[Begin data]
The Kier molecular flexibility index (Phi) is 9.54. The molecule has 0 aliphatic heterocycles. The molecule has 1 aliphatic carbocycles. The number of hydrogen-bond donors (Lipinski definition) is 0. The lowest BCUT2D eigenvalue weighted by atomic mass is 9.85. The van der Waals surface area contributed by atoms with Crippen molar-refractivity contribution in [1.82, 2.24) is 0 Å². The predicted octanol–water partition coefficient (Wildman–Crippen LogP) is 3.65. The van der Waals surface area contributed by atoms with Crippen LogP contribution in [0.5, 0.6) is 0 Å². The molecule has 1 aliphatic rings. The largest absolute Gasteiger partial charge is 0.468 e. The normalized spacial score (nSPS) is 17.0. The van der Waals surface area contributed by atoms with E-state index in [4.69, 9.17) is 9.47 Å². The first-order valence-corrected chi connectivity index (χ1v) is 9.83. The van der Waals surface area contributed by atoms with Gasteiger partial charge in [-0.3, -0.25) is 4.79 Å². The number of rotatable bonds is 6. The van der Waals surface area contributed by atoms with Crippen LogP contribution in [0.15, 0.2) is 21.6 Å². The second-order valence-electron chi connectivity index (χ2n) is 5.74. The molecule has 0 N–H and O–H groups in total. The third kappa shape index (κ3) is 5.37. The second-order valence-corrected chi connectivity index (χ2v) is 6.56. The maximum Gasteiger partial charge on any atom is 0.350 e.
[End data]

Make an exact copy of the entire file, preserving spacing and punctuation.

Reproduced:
The Kier molecular flexibility index (Phi) is 9.54. The molecule has 0 aliphatic heterocycles. The molecule has 1 aliphatic carbocycles. The number of hydrogen-bond donors (Lipinski definition) is 0. The lowest BCUT2D eigenvalue weighted by atomic mass is 9.85. The van der Waals surface area contributed by atoms with Crippen molar-refractivity contribution in [1.82, 2.24) is 0 Å². The predicted octanol–water partition coefficient (Wildman–Crippen LogP) is 3.65. The van der Waals surface area contributed by atoms with Crippen LogP contribution in [0.5, 0.6) is 0 Å². The molecule has 1 aliphatic rings. The largest absolute Gasteiger partial charge is 0.468 e. The normalized spacial score (nSPS) is 17.0. The van der Waals surface area contributed by atoms with E-state index in [4.69, 9.17) is 9.47 Å². The first-order valence-corrected chi connectivity index (χ1v) is 9.83. The van der Waals surface area contributed by atoms with Gasteiger partial charge in [-0.3, -0.25) is 4.79 Å². The number of rotatable bonds is 6. The van der Waals surface area contributed by atoms with Crippen LogP contribution in [0.15, 0.2) is 21.6 Å². The second-order valence-electron chi connectivity index (χ2n) is 5.74. The molecule has 0 N–H and O–H groups in total. The third kappa shape index (κ3) is 5.37. The second-order valence-corrected chi connectivity index (χ2v) is 6.56. The maximum Gasteiger partial charge on any atom is 0.350 e.